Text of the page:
Covid Response Minister Chris Hipkins announced today that from 17 January, fully vaccinated New Zealanders will be able to travel from Australia without having to got through MIQ. From 13 February this will apply to fully vaccinated Kiwis from other countries and from the end of April, all other fully vaccinated travellers can come into New Zealand without managed quarantine.
Thomas says the announcement is a 'mixed bag' and he believes there will be widespread disappointment and even some anger that Kiwis can not get back without MIQ for Christmas. 'This is particularly true of Australia. Considering we have got beyond 80% double jabbed and more than 90% with at least one dose and (parts of) Australia even better than that, I do think the government has missed an opportunity.'
He also points out that there is little relief for the inbound sector because no-one is wanting to start a holiday with seven days of isolation. 'That will impact on our air capacity moving forward and affect the whole country – not only travel but also cargo capacity.'
Thomas says agents need to take into account that the dates given are for returning travellers. 'There will be people who will want to start travelling before then, both for leisure and business.'
David Coombes, managing director of Flight Centre Travel Group NZ welcomes the clarity provided to the travel industry. 'After 20 long months we will be taking a moment to celebrate and don't we deserve it. This is a huge day for our customers and our industry.'
However, he says the celebration is tinged with a strong sense that the announcement hasn't gone far enough. 'We do question why this action needs to wait until 2022, given the desperation of many families to re-unite with their loved ones ahead of Christmas. We also believe a seven-day isolation seems excessive if vaccination requirements and Covid-19 testing are being used at every stage of a traveller's journey, which is more rigorous than domestic requirements.'
Scott Cleaver, general manager The Travel Corporation (NZ), says the company is encouraged that the government has finally offered specifics. 'This certainty is what the consumer needs to be able to commit. We are seeing overseas markets really gear up and we are looking forward to working with the agent community to provide seamless and safe choices for Kiwi clients to be able to travel again.'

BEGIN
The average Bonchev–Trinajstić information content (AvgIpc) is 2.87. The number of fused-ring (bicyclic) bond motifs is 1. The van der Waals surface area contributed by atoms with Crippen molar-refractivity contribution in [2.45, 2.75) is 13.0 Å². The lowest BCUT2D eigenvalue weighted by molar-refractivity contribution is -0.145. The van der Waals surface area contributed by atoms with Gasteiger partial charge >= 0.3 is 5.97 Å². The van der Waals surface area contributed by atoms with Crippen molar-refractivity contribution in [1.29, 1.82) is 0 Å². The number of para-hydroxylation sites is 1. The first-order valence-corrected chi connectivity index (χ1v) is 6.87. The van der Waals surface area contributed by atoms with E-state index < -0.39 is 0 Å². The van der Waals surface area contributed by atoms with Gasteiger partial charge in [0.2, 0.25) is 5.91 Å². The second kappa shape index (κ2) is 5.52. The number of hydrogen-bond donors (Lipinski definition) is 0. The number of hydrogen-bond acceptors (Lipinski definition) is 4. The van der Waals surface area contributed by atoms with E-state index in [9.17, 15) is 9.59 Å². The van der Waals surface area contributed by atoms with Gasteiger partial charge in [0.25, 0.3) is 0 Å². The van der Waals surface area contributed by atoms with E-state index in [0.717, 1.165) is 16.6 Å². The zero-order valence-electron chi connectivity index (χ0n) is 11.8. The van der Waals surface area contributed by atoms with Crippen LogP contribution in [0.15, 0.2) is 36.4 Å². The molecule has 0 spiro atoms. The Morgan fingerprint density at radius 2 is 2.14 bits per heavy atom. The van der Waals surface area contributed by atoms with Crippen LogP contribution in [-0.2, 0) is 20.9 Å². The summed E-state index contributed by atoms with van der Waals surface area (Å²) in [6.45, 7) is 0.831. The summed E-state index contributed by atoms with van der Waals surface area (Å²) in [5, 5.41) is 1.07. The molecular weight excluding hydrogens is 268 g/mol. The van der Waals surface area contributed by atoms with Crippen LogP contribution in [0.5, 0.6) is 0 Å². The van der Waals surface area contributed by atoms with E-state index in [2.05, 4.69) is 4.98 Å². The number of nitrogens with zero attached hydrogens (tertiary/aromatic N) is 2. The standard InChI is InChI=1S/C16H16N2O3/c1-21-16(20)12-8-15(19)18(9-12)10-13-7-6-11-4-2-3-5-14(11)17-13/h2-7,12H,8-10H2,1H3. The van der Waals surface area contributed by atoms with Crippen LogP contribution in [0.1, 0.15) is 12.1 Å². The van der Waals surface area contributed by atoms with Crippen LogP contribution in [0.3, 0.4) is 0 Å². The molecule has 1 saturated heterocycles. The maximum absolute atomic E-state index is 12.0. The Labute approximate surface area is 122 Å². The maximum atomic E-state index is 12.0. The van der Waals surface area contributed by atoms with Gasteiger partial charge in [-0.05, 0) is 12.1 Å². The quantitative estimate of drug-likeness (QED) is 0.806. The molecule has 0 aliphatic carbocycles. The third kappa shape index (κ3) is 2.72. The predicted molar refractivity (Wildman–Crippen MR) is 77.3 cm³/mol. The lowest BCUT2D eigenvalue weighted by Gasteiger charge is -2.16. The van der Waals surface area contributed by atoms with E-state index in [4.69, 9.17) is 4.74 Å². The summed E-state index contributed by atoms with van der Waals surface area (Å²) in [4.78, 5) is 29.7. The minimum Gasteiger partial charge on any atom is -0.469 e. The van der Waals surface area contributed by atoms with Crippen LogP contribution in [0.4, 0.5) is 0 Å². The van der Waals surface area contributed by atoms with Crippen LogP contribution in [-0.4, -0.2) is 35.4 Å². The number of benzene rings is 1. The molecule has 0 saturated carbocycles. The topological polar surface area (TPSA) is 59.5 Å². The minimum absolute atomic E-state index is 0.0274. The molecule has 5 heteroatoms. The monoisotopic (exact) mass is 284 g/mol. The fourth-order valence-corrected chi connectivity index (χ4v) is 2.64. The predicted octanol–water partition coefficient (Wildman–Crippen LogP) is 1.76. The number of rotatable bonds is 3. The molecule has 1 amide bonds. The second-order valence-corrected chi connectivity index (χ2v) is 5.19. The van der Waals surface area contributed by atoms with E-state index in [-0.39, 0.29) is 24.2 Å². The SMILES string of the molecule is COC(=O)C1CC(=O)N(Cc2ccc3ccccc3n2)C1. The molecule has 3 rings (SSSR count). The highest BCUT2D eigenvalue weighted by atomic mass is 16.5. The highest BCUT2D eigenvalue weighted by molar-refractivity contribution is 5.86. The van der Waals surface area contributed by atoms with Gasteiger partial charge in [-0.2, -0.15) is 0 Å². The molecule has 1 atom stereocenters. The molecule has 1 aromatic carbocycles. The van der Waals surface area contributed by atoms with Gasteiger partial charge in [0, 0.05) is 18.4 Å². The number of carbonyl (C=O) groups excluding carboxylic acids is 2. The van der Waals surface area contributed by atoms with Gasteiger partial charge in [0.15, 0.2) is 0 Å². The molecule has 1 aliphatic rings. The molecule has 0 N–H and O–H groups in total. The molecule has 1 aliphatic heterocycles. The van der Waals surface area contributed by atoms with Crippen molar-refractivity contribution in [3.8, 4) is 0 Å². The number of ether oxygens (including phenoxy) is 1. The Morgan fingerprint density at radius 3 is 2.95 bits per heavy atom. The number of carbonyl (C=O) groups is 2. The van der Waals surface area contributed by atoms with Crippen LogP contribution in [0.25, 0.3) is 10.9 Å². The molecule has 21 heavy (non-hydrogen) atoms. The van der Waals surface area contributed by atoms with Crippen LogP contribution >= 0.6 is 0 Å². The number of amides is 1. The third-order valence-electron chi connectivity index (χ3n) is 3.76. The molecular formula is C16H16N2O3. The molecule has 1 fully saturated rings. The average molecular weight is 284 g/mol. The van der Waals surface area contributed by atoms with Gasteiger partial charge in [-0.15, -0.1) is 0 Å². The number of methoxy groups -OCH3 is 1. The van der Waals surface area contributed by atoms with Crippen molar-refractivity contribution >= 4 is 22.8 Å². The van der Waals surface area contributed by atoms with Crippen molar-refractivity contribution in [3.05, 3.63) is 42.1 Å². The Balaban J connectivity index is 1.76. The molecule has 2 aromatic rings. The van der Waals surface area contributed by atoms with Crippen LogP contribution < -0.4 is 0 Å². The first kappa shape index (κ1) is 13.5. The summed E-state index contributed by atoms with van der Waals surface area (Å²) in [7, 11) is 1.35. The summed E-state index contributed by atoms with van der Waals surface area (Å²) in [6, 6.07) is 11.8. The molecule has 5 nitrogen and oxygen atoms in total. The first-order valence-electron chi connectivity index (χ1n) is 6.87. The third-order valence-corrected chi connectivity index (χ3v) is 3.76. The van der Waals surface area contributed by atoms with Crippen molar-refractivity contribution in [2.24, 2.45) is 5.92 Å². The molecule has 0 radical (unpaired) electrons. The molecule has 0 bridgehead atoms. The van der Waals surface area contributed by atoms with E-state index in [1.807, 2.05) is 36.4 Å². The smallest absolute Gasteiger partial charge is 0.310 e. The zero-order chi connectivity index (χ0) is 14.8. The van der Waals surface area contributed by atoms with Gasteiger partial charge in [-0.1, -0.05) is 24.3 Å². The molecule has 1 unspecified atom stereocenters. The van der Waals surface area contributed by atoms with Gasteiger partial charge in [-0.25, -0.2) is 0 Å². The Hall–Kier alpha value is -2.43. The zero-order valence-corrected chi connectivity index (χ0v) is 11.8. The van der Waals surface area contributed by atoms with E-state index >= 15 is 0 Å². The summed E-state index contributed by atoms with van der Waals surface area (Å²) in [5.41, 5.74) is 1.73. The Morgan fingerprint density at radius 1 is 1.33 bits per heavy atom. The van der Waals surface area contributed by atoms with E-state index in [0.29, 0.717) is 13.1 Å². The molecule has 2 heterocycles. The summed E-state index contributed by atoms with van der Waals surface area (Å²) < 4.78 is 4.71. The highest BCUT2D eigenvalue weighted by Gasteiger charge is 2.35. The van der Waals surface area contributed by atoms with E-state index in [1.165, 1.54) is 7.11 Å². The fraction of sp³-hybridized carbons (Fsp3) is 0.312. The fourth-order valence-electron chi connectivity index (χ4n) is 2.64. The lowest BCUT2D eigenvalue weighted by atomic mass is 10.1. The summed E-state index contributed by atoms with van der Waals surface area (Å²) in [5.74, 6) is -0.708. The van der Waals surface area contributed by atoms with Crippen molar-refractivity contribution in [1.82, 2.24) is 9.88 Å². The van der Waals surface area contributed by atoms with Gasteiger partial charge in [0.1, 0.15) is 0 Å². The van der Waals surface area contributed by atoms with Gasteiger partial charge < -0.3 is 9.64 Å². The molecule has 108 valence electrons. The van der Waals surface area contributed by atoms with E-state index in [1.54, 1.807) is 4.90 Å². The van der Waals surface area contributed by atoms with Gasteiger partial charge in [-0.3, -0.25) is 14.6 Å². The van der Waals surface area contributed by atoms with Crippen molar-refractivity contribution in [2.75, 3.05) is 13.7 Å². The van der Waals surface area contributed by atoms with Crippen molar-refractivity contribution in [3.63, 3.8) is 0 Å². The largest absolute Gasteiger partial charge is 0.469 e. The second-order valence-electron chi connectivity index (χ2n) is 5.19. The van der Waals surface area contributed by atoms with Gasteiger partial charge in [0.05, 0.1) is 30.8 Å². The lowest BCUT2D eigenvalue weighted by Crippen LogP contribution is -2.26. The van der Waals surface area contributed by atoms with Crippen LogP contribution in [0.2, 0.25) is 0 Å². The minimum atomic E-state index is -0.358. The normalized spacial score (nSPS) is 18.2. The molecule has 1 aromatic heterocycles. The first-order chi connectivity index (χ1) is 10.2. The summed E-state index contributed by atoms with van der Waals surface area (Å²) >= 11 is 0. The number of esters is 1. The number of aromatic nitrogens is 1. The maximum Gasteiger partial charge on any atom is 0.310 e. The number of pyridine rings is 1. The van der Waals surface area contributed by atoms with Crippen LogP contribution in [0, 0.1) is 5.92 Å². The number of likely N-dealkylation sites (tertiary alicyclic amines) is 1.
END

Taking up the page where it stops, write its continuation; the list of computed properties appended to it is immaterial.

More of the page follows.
Joe O'Sullivan, of Cruise World and chair of the New Zealand Outbound Travel Suppliers Association, says this announcement will be great for agents. 'The big issue now is having the resources to manage it. We have prepared for it by keeping most of our team so (we're) all ready to go.
He says the latest news should add to the positive trend for bookings Cruise World has already seen. 'So far there has been good growth in bookings in the higher end as well as expedition and adventure products. The fact that we now have dates to work with that give travellers confidence should mean a significant increase in interest and potentially a closer-in booking profile than we are seeing at the moment. I am looking forward to seeing our tough and resilient industry start to move again.'
Corey Marshall of Canuckiwi, which represents a number of North American destinations, says the company has seen how quickly the outbound VFR market has rebounded as well as the interest in Northern Hemisphere winter vacations out of New South Wales and Victoria with their opening this month.
"This will allow outbound travel businesses to finally be able to get back to planning outbound Kiwi vacations. We do feel, however, for so many inbound travel businesses and operators who, with this schedule, will still miss out from highly vaccinated markets over their peak travel season based on this extremely cautious approach.'
Brendan Drury, managing director of Orbit Auckland, says corporates will be quickly changing their travel policies to include this new travelling environment and many will be happy to see self isolation prevail instead of MIQ in the short term. 'Corporates we are speaking with regularly are ready to get back to the world and have their bags packed and ready.'
Robyn Galloway, managing director of Innovative Travel, says it is great for the outbound travel industry, suppliers and agents to finally receive positive news. 'The pressure on our supply chain has become critical. Getting Kiwi passengers back into international travel will help expand airline capacity. Since the Australian border opened up, enquiries for 2022 had started to increase. It is time to start rebuilding our sector and to finally look forwards, instead of backwards.'
Tourism Fiji NZ regional director Sonya Lawson says fully vaccinated Kiwis will be able to book and travel in confidence, knowing that Fiji is ready and waiting to welcome them back with its Care Fiji Commitment. 'With the flurry of bookings we saw from keen Australians wanting their first tropical holiday in almost two years, we expect to see the same trends emerge in New Zealand.'
Tourism Export Council (TEC) NZ chief executive Lynda Keene, says the organisation had hoped Australian visitors could return to New Zealand in Q1 of 2022 without MIQ or self isolation. 'But we are happy that the return date for international travellers is from 30 April 2022. We can work with that.
'What we can't work with is that international visitors have to undergo a form of self-isolation. This is nonsense. If the government pursues a self-isolation mandate for international visitors, NZ will simply not have an international recovery of any kind. It would destroy New Zealand's world class tourism industry and its global reputation, along with hundreds of tourism businesses.'